10. B. Kelsey Jack, 2013. "Private Information and the Allocation of Land Use Subsidies in Malawi," American Economic Journal: Applied Economics, American Economic Association, vol. 5(3), pages 113-135, July.
    11. Raymond P. Guiteras & B. Kelsey Jack, 2014. "Incentives, Selection and Productivity in Labor Markets: Evidence from Rural Malawi," NBER Working Papers 19825, National Bureau of Economic Research, Inc.
    12. Bryan, Gharad & Karlan, Dean & Zinman, Jonathan, 2012. "You Can Pick Your Friends, but You Need to Watch Them: Loan Screening and Enforcement in a Referrals Field Experiment," Working Papers 99, Yale University, Department of Economics.
    13. Fischer, Gregory & Berry, James & Guiteras, Raymond, 2012. "Eliciting and utilizing willingness to pay: evidence from field trials in Northern Ghana," LSE Research Online Documents on Economics 47913, London School of Economics and Political Science, LSE Library.
    14. Peters, Jörg & Langbein, Jörg & Roberts, Gareth, 2016. "Policy evaluation, randomized controlled trials, and external validity—A systematic review," Economics Letters, Elsevier, vol. 147(C), pages 51-54.
    15. Gani Aldashev & Georg Kirchsteiger & Alexander Sebald, 2012. "Assignment procedure biases in randomized policy experiments," Carlo Alberto Notebooks 292, Collegio Carlo Alberto.
    16. repec:eee:deveco:v:131:y:2018:i:c:p:42-61 is not listed on IDEAS
    17. Anup Malani & Tomas J. Philipson, 2011. "Can Medical Progress be Sustained? Implications of the Link Between Development and Output Markets," NBER Working Papers 17011, National Bureau of Economic Research, Inc.
    18. Fitzsimons, Emla & Malde, Bansi & Mesnard, Alice & Vera-Hernández, Marcos, 2012. "Household Responses to Information on Child Nutrition: Experimental Evidence from Malawi," CEPR Discussion Papers 8915, C.E.P.R. Discussion Papers.
    19. Amanda E. Kowalski, 2016. "Doing More When You're Running LATE: Applying Marginal Treatment Effect Methods to Examine Treatment Effect Heterogeneity in Experiments for the Young and Privately Insured?," Cowles Foundation Discussion Papers 2045, Cowles Foundation for Research in Economics, Yale University.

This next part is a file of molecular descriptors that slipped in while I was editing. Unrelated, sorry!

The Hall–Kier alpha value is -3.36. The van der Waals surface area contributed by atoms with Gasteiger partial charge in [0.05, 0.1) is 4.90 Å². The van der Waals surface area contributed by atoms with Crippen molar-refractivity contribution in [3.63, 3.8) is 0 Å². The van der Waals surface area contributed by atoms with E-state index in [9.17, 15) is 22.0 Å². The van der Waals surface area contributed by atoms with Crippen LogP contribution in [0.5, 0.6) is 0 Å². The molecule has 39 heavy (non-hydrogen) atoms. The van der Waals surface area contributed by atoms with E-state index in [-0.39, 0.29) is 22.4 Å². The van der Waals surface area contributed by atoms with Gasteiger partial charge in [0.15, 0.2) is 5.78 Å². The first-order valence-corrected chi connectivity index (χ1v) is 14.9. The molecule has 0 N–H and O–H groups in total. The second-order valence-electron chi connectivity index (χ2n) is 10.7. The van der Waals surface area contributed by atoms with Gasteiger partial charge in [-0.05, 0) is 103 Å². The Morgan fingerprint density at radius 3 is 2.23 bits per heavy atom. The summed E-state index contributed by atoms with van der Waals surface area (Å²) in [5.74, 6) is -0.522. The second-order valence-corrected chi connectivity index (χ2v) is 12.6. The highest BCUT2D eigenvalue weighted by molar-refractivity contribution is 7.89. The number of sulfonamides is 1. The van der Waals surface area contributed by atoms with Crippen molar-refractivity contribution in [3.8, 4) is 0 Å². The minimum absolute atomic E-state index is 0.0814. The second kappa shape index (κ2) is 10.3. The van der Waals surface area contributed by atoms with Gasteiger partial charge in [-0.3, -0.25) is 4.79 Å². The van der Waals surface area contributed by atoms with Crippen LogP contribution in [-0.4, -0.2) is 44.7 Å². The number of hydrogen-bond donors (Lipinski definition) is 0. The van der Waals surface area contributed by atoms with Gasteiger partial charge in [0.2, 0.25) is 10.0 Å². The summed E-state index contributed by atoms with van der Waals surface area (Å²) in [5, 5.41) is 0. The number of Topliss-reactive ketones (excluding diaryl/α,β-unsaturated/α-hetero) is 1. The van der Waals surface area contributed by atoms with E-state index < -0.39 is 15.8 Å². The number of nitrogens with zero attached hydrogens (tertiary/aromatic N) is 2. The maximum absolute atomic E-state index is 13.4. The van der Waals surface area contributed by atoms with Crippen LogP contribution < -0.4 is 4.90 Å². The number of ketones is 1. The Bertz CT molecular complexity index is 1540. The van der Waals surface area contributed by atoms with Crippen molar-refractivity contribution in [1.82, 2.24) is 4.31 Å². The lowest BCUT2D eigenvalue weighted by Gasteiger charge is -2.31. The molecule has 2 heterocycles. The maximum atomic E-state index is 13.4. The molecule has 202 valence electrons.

20. B. Kelsey Jack & Paulina Oliva & Christopher Severen & Elizabeth Walker & Samuel Bell, 2015. "Technology Adoption Under Uncertainty: Take-Up and Subsequent Investment in Zambia," NBER Working Papers 21414, National Bureau of Economic Research, Inc.
    21. Cristina Corduneanu-Huci & Michael T. Dorsch & Paul Maarek, 2017. "Learning to constrain: Political competition and randomized controlled trials in development," THEMA Working Papers 2017-24, THEMA (THéorie Economique, Modélisation et Applications), Université de Cergy-Pontoise.
    22. Abhijit Banerjee & Sylvain Chassang & Erik Snowberg, 2016. "Decision Theoretic Approaches to Experiment Design and External Validity," NBER Working Papers 22167, National Bureau of Economic Research, Inc.

    More about this item

    JEL classification:

    • C9 - Mathematical and Quantitative Methods - - Design of Experiments
    • C90 - Mathematical and Quantitative Methods - - Design of Experiments - - - General
    • C93 - Mathematical and Quantitative Methods - - Design of Experiments - - - Field Experiments
    • D82 - Microeconomics - - Information, Knowledge, and Uncertainty - - - Asymmetric and Private Information; Mechanism Design
    • O12 - Economic Development, Innovation, Technological Change, and Growth - - Economic Development - - - Microeconomic Analyses of Economic Development
    • O22 - Economic Development, Innovation, Technological Change, and Growth - - Development Planning and Policy - - - Project Analysis